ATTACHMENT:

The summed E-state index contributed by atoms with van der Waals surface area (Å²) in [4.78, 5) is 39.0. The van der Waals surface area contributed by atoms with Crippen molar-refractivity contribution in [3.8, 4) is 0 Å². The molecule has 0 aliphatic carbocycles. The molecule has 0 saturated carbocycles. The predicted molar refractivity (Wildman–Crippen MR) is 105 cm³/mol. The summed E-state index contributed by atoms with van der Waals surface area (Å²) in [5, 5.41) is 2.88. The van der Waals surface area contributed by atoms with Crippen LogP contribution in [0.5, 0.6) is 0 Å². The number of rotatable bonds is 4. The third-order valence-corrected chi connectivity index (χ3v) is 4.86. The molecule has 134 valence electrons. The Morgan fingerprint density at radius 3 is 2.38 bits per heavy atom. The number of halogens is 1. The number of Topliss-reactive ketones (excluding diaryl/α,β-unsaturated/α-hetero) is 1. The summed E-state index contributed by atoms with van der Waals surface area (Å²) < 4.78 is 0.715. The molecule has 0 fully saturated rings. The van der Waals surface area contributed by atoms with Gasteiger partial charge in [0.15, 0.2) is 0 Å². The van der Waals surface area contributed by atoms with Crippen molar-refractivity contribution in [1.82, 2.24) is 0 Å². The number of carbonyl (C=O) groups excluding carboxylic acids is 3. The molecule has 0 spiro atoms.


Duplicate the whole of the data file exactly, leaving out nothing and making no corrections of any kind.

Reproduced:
The summed E-state index contributed by atoms with van der Waals surface area (Å²) in [4.78, 5) is 39.0. The van der Waals surface area contributed by atoms with Crippen molar-refractivity contribution in [3.8, 4) is 0 Å². The molecule has 0 aliphatic carbocycles. The molecule has 0 saturated carbocycles. The predicted molar refractivity (Wildman–Crippen MR) is 105 cm³/mol. The summed E-state index contributed by atoms with van der Waals surface area (Å²) in [5, 5.41) is 2.88. The van der Waals surface area contributed by atoms with Crippen LogP contribution in [0.5, 0.6) is 0 Å². The number of rotatable bonds is 4. The third-order valence-corrected chi connectivity index (χ3v) is 4.86. The molecule has 134 valence electrons. The Morgan fingerprint density at radius 3 is 2.38 bits per heavy atom. The number of halogens is 1. The number of Topliss-reactive ketones (excluding diaryl/α,β-unsaturated/α-hetero) is 1. The summed E-state index contributed by atoms with van der Waals surface area (Å²) < 4.78 is 0.715. The molecule has 0 fully saturated rings. The van der Waals surface area contributed by atoms with Gasteiger partial charge in [0.15, 0.2) is 0 Å². The van der Waals surface area contributed by atoms with Crippen molar-refractivity contribution in [1.82, 2.24) is 0 Å². The number of carbonyl (C=O) groups excluding carboxylic acids is 3. The molecule has 0 spiro atoms.